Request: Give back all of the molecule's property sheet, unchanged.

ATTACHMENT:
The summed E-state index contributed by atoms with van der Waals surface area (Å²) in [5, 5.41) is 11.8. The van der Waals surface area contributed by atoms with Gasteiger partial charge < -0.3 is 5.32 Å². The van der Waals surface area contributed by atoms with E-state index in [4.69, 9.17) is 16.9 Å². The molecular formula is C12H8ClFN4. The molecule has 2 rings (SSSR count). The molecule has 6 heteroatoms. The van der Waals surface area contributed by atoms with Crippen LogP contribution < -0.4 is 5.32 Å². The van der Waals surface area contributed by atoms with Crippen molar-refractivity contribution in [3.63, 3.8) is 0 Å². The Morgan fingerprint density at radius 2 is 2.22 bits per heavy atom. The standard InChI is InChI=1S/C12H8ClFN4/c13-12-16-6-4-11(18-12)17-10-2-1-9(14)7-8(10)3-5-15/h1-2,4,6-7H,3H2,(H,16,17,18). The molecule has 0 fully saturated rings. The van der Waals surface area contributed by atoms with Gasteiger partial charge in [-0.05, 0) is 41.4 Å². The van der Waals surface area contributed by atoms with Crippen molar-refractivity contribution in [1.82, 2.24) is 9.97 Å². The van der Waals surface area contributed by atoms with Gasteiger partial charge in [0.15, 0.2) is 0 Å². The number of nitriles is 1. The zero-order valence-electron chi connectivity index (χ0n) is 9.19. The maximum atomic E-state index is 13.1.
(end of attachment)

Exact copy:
The summed E-state index contributed by atoms with van der Waals surface area (Å²) in [5, 5.41) is 11.8. The van der Waals surface area contributed by atoms with Gasteiger partial charge < -0.3 is 5.32 Å². The van der Waals surface area contributed by atoms with E-state index in [4.69, 9.17) is 16.9 Å². The molecular formula is C12H8ClFN4. The molecule has 2 rings (SSSR count). The molecule has 6 heteroatoms. The van der Waals surface area contributed by atoms with Crippen LogP contribution < -0.4 is 5.32 Å². The van der Waals surface area contributed by atoms with Crippen molar-refractivity contribution in [3.63, 3.8) is 0 Å². The Morgan fingerprint density at radius 2 is 2.22 bits per heavy atom. The standard InChI is InChI=1S/C12H8ClFN4/c13-12-16-6-4-11(18-12)17-10-2-1-9(14)7-8(10)3-5-15/h1-2,4,6-7H,3H2,(H,16,17,18). The molecule has 0 fully saturated rings. The van der Waals surface area contributed by atoms with Gasteiger partial charge in [-0.05, 0) is 41.4 Å². The van der Waals surface area contributed by atoms with Crippen molar-refractivity contribution in [1.82, 2.24) is 9.97 Å². The van der Waals surface area contributed by atoms with Gasteiger partial charge in [0.15, 0.2) is 0 Å². The number of nitriles is 1. The zero-order valence-electron chi connectivity index (χ0n) is 9.19. The maximum atomic E-state index is 13.1.